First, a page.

|Publication number||US4337240 A|
|Application number||US 06/018,312|
|Publication date||Jun 29, 1982|
|Filing date||Mar 7, 1979|
|Priority date||Apr 20, 1978|
|Publication number||018312, 06018312, US 4337240 A, US 4337240A, US-A-4337240, US4337240 A, US4337240A|
|Inventors||Eugene L. Saklad|
|Original Assignee||New England Nuclear Corporation|
|Export Citation||BiBTeX, EndNote, RefMan|
|Patent Citations (6), Non-Patent Citations (4), Referenced by (19), Classifications (12), Legal Events (4)|
|External Links: USPTO, USPTO Assignment, Espacenet|
This application is a continuation-in-part of application Ser. No. 898,292, filed Apr. 20, 1978, now U.S. Pat. No. 4,226,846, the disclosure of which is hereby incorporated by reference.
The present invention relates to an agent for radio-actively imaging or otherwise evaluating the reticuloendothelial system (RES) of vertebrates, especially primates, particularly the bone marrow, the liver, and the lymph nodes. Such agents are sometimes referred to as radioactive RES agents. More particularly the invention relates to an RES agent comprising an extremely small sized 99m Tc-labelled complex of a reducing metal and albumin (referred to hereinafter as a "minimicrocomplex"), particularly human serum albumin (HSA), to the unlabelled minimicrocomplex as such and in the form of a kit, to a method of making the same, and to methods of using the same for RES imaging and evaluation.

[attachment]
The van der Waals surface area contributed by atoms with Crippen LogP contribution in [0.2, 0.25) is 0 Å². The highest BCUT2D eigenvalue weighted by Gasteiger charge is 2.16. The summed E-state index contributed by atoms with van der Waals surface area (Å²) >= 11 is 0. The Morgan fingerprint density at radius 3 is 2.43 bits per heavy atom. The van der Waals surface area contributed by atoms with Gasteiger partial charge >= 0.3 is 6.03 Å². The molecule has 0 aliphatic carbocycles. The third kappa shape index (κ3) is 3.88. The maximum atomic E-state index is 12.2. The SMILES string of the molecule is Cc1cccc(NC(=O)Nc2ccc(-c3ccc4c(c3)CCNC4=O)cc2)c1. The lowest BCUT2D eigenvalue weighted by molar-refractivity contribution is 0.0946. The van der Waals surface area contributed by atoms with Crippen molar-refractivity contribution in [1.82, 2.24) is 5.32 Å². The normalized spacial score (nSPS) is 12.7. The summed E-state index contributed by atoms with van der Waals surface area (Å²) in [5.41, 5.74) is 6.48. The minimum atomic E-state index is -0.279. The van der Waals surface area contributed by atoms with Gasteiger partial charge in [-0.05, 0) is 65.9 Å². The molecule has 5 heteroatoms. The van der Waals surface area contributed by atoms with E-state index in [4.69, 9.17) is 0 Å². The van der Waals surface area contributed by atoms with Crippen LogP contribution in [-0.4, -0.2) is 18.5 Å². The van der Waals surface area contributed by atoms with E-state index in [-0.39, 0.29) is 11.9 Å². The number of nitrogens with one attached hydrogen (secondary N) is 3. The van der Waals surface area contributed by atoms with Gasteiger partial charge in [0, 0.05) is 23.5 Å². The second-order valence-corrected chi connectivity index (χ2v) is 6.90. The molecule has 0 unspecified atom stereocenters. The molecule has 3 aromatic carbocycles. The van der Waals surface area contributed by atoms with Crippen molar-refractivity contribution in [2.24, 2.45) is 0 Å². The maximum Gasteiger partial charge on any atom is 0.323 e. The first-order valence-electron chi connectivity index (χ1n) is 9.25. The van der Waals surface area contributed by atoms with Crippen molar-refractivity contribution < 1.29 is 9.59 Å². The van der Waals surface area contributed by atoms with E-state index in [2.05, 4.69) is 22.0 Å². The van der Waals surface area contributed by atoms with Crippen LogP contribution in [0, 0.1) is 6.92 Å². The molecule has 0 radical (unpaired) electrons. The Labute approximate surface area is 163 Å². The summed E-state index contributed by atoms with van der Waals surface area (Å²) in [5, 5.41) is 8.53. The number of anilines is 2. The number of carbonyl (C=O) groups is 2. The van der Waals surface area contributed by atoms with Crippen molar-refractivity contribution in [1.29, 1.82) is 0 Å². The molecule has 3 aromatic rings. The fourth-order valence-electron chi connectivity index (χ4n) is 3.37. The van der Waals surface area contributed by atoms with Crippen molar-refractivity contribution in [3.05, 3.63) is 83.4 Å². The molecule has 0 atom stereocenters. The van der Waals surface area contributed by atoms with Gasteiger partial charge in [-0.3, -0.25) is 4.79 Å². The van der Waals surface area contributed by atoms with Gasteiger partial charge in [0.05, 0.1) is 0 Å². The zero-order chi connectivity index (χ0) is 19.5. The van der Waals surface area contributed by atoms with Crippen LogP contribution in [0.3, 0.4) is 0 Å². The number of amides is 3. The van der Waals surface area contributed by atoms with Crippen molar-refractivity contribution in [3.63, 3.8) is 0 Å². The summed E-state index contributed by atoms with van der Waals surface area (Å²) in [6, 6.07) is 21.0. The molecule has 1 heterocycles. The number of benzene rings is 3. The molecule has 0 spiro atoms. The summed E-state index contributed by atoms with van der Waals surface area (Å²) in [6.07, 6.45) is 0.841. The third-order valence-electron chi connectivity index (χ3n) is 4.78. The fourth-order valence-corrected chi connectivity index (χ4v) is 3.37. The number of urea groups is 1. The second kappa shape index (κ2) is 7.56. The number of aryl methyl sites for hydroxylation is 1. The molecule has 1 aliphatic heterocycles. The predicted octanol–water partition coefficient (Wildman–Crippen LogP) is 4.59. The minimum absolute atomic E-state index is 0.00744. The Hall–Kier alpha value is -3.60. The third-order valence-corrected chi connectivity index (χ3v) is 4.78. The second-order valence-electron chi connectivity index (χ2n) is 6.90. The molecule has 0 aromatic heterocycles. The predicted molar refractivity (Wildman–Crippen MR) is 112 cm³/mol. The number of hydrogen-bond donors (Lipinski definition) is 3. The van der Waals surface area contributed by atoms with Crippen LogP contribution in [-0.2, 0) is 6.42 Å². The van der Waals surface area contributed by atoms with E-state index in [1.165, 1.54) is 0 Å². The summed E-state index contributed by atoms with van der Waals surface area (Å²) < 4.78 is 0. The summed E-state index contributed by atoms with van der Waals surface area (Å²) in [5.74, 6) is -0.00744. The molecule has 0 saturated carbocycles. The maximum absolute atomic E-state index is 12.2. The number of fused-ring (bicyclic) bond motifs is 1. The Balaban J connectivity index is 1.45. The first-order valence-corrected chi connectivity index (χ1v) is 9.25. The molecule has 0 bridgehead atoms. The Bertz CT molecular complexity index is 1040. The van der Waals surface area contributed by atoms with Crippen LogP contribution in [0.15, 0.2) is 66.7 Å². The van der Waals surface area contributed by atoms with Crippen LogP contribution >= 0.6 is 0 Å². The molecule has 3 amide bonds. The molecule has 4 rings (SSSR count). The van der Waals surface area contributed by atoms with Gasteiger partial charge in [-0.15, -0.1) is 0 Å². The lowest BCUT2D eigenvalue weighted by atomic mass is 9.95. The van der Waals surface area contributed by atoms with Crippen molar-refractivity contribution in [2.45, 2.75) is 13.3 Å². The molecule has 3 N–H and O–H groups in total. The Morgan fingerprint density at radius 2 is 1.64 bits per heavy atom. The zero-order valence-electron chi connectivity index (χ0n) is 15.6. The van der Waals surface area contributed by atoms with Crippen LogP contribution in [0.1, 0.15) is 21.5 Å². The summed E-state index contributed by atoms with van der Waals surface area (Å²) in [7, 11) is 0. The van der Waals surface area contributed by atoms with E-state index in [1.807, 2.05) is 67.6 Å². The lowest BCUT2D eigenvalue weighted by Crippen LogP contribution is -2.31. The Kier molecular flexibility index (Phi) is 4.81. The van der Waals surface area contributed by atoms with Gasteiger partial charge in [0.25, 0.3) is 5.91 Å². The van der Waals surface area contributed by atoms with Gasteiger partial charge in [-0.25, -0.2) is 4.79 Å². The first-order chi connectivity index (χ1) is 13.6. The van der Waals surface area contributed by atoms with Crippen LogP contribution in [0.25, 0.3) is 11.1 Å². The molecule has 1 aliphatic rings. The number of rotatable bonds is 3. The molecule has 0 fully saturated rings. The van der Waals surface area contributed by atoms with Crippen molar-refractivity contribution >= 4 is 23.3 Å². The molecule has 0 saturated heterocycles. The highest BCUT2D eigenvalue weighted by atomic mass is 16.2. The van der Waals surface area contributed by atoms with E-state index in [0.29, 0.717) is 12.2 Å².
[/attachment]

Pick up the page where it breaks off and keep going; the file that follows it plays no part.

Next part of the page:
The reticuloendothelial system (RES) is a system comprised of most of the phagocytic cells in the body. These are cells which are able to dispose of foreign or other particles or cells by engulfing them, trapping them and/or metabolizing them. The RES includes the phagocytic cells which line the sinusoids of the liver (Kupffer cells), spleen, bone marrow, the lymphatic system, circulating macrophages, and phagocytic cells in certain other areas of the body. The organs of the RES have been effectively imaged with radiocolloids, which are taken up by the phagocytic cells. For example, RES agents injected into the blood stream are taken up and collected by the phagocytic cells in the RES, to give a latent radioactive image of the various components thereof, e.g., the liver, which can be converted into a visible image by appropriate instrumentation, e.g., by exposure of photographic film. Such images typically convey information about the size, shape, structure, location and/or condition of the various organs.